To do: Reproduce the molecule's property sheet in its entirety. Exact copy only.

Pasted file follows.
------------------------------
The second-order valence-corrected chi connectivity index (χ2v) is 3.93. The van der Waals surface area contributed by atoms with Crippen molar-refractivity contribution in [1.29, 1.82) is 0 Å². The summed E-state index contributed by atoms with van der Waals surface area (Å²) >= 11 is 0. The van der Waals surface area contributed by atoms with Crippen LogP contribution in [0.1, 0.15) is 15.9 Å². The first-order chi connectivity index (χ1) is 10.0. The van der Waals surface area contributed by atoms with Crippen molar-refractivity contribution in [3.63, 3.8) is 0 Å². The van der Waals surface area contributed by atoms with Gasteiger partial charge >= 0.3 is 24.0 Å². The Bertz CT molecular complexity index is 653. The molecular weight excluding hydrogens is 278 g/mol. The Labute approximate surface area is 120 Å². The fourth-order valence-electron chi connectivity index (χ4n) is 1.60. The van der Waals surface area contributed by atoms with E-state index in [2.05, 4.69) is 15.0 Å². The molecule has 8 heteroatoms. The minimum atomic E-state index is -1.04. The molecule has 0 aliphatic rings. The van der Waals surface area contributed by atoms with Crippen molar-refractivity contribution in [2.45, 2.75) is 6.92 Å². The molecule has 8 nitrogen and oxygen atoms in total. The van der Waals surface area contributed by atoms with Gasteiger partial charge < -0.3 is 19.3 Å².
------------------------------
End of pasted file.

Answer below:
The second-order valence-corrected chi connectivity index (χ2v) is 3.93. The van der Waals surface area contributed by atoms with Crippen molar-refractivity contribution in [1.29, 1.82) is 0 Å². The summed E-state index contributed by atoms with van der Waals surface area (Å²) >= 11 is 0. The van der Waals surface area contributed by atoms with Crippen LogP contribution in [0.1, 0.15) is 15.9 Å². The first-order chi connectivity index (χ1) is 10.0. The van der Waals surface area contributed by atoms with Crippen molar-refractivity contribution in [3.63, 3.8) is 0 Å². The van der Waals surface area contributed by atoms with Gasteiger partial charge >= 0.3 is 24.0 Å². The Bertz CT molecular complexity index is 653. The molecular weight excluding hydrogens is 278 g/mol. The Labute approximate surface area is 120 Å². The fourth-order valence-electron chi connectivity index (χ4n) is 1.60. The van der Waals surface area contributed by atoms with E-state index in [2.05, 4.69) is 15.0 Å². The molecule has 8 heteroatoms. The minimum atomic E-state index is -1.04. The molecule has 0 aliphatic rings. The van der Waals surface area contributed by atoms with Crippen molar-refractivity contribution in [2.45, 2.75) is 6.92 Å². The molecule has 8 nitrogen and oxygen atoms in total. The van der Waals surface area contributed by atoms with Gasteiger partial charge < -0.3 is 19.3 Å².